I was so pleasantly surprised by this book. I thought it was more of a mystery, but it turned out to be a story of love, healing, and forgiveness.
Interesting and informative story that is really two stories in one. I doubt nothing I write hasn't already been captured in the numerous other reviews here, but unlike some of the mediocre or negative reviews, I found this book fun, captivating, creepy, and thoroughly enjoyable.
Thrilling up to the last sentence, and I'm glad I never saw the movie to spoil the ending! Now I'm wondering if the Jackal was British or not!
Only complaint was the constant reading of time as "oh" instead of "zero". That's it for negative comments.
The epilogue, written in 1999, pushes the button on continued failures to adopt "lessons learned" for the GWOT. This is a must read for anyone who wore the uniform and went into theater. No lessons in American Sniper, but this book is crammed full of them.
I feel like a traitor for not liking this book especially being a soldier, but golly this book was boring. Knowing the "true" end to Chris Kyle's story, it seems terrible to say this, but no one can ever say he was an intellectual giant.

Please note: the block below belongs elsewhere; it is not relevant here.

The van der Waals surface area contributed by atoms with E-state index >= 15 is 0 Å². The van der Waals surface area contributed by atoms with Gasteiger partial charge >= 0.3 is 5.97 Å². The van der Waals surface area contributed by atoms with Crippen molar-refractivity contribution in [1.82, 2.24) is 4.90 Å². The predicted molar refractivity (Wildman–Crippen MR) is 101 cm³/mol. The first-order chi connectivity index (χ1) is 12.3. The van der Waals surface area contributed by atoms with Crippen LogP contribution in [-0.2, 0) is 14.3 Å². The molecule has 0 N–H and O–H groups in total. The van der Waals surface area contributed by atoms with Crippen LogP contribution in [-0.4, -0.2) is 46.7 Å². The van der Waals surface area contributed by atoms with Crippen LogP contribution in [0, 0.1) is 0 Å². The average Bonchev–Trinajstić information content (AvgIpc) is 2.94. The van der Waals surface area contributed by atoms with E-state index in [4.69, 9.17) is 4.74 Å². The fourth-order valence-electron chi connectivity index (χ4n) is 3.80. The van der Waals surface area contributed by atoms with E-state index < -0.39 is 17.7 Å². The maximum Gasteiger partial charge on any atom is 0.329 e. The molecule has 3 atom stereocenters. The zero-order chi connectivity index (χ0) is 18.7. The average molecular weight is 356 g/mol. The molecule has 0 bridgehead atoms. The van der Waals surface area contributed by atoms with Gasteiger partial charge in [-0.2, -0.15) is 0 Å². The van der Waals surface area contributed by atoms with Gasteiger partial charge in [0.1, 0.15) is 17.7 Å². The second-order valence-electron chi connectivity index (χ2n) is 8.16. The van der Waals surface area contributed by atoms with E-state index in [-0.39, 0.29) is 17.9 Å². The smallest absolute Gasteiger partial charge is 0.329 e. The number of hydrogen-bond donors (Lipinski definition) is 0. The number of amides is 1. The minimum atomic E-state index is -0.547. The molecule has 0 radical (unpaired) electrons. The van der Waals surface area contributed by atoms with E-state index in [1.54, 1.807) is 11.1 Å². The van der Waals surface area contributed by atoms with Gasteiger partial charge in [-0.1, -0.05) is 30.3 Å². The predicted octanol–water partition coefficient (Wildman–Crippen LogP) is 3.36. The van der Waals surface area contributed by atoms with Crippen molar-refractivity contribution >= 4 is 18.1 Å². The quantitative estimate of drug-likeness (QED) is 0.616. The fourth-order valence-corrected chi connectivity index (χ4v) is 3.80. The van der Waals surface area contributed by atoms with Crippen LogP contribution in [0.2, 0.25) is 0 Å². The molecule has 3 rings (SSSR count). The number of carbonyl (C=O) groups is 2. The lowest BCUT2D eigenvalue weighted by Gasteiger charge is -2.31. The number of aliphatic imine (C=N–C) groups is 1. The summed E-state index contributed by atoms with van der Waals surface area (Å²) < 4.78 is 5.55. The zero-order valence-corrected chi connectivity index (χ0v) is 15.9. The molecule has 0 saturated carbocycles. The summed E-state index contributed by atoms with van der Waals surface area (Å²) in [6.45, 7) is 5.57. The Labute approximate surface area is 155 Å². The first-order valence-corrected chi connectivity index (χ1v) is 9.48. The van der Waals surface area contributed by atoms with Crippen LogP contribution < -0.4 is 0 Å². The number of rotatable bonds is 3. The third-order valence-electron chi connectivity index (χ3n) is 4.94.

I tried. I truly tried, but compared to Karl Marlantes' books, this was just not a good book.
Tell me a story that flawlessly weaves all the things we think or feel about a myriad of social mores, phobias, and taboos. Add in the beautiful voice of the storyteller (who happens to also be the author!), and we have a perfect audiobook.
This story, although filed under "legal thriller", is not what I expected. No "You can't handle the truth!" No shocking twist with a surprise witness. No clever legal maneuvering by a cunning young gun lawyer. Instead, it's a story of what drives us- whether it be the lives we're born into or the ones we choose in order to escape those mistakes of birth- to do the right thing even if the right thing is following bad orders. Image conscious senior partners, vendetta-driven chief petty officers, poor Irish immigrants starving for a new life, sexually confused Midwestern boys, or men with eyes on the presidency... all make choices that lead to terrible consequences.